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Green Building Bible, Fourth Edition
Green Building Bible, fourth edition (both books)
These two books are the perfect starting place to help you get to grips with one of the most vitally important aspects of our society - our homes and living environment.

PLEASE NOTE: A download link for Volume 1 will be sent to you by email and Volume 2 will be sent to you by post as a book.

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    • CommentAuthorborpin
    • CommentTimeSep 9th 2019 edited
     
    From the BBC https://www.bbc.co.uk/news/uk-england-49566130

    Poacher turned gamekeeper

    "Robert Skillen, who was the director of the firm when Mr Thompson bought his system, said Mr Thompson's panels would make him money.

    Mr Skillen is now in business claiming to help people who have been missold solar panels. He did not want to be interviewed."
    • CommentAuthorbhommels
    • CommentTimeSep 9th 2019
     
    Actually, for Mr Skillen it seems that it does!
    • CommentAuthorJeff B
    • CommentTimeSep 9th 2019
     
    Looking at the photo of his installation you can see that there are only 6 panels. It doesn't say when the panels were installed but if it was in the early 2010's then they were probably 180W jobs the same as mine. Mine will certainly pay off within 10 years but the major differences are that I have 21 panels and I live in South-west Wales. I guess Gateshead being much further north has less solar gain anyway and we don't know the orientation of the property. I definitely think Mr. Thompson was mis-sold in this case.
  1.  
    I was contacted out of the blue by a firm of no-win-no-fee solicitors who wanted me to claim against my ASHP installers for 'mis selling'. They said that it would not perform as expected, and I might get all my money back.

    I didn't respond, as they were obviously chancers who thought a small firm would just roll over and pay up.

    Those kind of sharks could be a real drag on the industry.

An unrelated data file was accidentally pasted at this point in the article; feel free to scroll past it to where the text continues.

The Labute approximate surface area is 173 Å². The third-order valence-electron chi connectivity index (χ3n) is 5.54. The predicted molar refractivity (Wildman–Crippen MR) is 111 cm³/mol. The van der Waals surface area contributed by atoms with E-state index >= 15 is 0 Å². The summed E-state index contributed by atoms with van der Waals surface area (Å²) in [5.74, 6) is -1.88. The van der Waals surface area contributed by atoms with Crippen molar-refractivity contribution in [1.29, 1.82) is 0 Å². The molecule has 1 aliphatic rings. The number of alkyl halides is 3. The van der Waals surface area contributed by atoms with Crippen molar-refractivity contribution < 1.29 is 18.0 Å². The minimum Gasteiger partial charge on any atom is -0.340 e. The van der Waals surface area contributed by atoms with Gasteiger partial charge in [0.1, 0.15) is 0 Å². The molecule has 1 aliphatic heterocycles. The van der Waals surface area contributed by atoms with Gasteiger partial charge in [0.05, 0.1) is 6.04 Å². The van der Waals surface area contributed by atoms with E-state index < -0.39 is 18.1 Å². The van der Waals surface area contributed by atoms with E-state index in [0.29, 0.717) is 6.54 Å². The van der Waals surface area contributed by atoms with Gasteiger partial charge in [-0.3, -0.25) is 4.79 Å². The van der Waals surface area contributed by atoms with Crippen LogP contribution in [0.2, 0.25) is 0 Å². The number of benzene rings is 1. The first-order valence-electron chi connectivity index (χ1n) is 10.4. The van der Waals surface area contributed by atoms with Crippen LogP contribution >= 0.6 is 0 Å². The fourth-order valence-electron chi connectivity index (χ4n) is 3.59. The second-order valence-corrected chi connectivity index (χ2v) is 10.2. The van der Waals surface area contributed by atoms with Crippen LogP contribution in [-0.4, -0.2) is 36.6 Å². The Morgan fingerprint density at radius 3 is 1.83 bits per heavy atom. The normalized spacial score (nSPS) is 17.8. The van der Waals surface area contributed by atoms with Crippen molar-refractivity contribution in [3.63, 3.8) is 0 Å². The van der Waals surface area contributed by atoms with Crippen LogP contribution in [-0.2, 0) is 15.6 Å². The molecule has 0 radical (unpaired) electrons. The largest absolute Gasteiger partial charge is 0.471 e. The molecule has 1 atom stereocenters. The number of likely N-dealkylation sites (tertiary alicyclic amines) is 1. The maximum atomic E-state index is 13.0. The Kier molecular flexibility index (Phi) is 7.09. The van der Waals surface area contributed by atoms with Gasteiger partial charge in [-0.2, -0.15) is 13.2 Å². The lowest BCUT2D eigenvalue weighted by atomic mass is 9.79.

I still don't know how they got my name, could only have come from an insider in the installer, the manufacturer or the RHI.
    • CommentAuthorphiledge
    • CommentTimeSep 9th 2019
     
    Nothing wrong with what Mr Skillen said about the panels making money, its just that £100/yr isnt going to clear a £10k loan
    • CommentAuthorCWatters
    • CommentTimeSep 9th 2019 edited
     
    I keep getting letters saying I can claim for an electric cable across my garden. I knew it was there when I purchased the plot. I know it feeds a barn belonging to an elderly neighbour a few houses down the road. Last thing I want to do is cause him any grief.

    Anyone know how easy it is to give away an easement to stop a future owner of my house and these vultures causing him grief? I'm assuming I'd need a solicitor to amend my deeds?

    PS: How do these vultures know it's there?
    • CommentAuthorgravelld
    • CommentTimeSep 10th 2019 edited
     
    Posted By: CWattersI keep getting letters saying I can claim for an electric cable across my garden. I knew it was there when I purchased the plot. I know it feeds a barn belonging to an elderly neighbour a few houses down the road. Last thing I want to do is cause him any grief.

    Anyone know how easy it is to give away an easement to stop a future owner of my house and these vultures causing him grief? I'm assuming I'd need a solicitor to amend my deeds?

    PS: How do these vultures know it's there?
    If you're referring to a wayleave for the DNO to access the electric cable, just phone the DNO and offer it for free, I'm sure they'll jump at the chance. The DNOs now do the admin for wayleaves themselves, I guess because they get so many claims.

    Or, you could accept the money they offer and buy some more PV/insulation/whatever with it...
    • CommentAuthorbhommels
    • CommentTimeSep 10th 2019
     
    There is an overhead cable straddling our drive and I get these letters too. I am in two minds about it, on one hand I do not want to feed the vultures, on the other hand a DNO is a commercial company with shareholders creaming off profits that come out of my energy bill, in the end. So I think I might claim and donate the proceedings to charity.
    •  
      CommentAuthordjh
    • CommentTimeSep 10th 2019
     
    Posted By: CWattersPS: How do these vultures know it's there?